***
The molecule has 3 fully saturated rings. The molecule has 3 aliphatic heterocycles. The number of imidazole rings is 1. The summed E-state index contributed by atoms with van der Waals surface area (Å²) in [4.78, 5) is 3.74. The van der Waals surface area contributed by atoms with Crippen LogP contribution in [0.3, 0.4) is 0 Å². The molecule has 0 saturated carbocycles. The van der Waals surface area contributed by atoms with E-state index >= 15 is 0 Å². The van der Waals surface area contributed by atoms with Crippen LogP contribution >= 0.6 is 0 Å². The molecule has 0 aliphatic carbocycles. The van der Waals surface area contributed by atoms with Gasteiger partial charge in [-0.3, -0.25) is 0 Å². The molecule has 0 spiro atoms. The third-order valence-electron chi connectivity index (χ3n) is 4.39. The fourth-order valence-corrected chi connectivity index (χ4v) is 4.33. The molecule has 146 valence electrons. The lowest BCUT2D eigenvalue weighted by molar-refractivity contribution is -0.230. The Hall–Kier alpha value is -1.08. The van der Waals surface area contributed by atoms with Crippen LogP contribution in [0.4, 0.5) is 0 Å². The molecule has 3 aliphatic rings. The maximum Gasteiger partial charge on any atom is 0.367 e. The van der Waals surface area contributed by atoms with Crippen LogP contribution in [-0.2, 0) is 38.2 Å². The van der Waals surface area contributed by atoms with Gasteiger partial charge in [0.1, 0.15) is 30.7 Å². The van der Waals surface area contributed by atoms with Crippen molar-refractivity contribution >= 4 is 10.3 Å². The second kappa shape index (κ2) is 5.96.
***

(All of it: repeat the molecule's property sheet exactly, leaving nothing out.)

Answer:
The molecule has 3 fully saturated rings. The molecule has 3 aliphatic heterocycles. The number of imidazole rings is 1. The summed E-state index contributed by atoms with van der Waals surface area (Å²) in [4.78, 5) is 3.74. The van der Waals surface area contributed by atoms with Crippen LogP contribution in [0.3, 0.4) is 0 Å². The molecule has 0 saturated carbocycles. The van der Waals surface area contributed by atoms with E-state index >= 15 is 0 Å². The van der Waals surface area contributed by atoms with Crippen LogP contribution >= 0.6 is 0 Å². The molecule has 0 aliphatic carbocycles. The van der Waals surface area contributed by atoms with Gasteiger partial charge in [-0.3, -0.25) is 0 Å². The molecule has 0 spiro atoms. The third-order valence-electron chi connectivity index (χ3n) is 4.39. The fourth-order valence-corrected chi connectivity index (χ4v) is 4.33. The molecule has 146 valence electrons. The lowest BCUT2D eigenvalue weighted by molar-refractivity contribution is -0.230. The Hall–Kier alpha value is -1.08. The van der Waals surface area contributed by atoms with Crippen LogP contribution in [0.4, 0.5) is 0 Å². The molecule has 3 aliphatic rings. The maximum Gasteiger partial charge on any atom is 0.367 e. The van der Waals surface area contributed by atoms with Crippen LogP contribution in [-0.2, 0) is 38.2 Å². The van der Waals surface area contributed by atoms with Gasteiger partial charge in [0.1, 0.15) is 30.7 Å². The van der Waals surface area contributed by atoms with Crippen molar-refractivity contribution >= 4 is 10.3 Å². The second kappa shape index (κ2) is 5.96.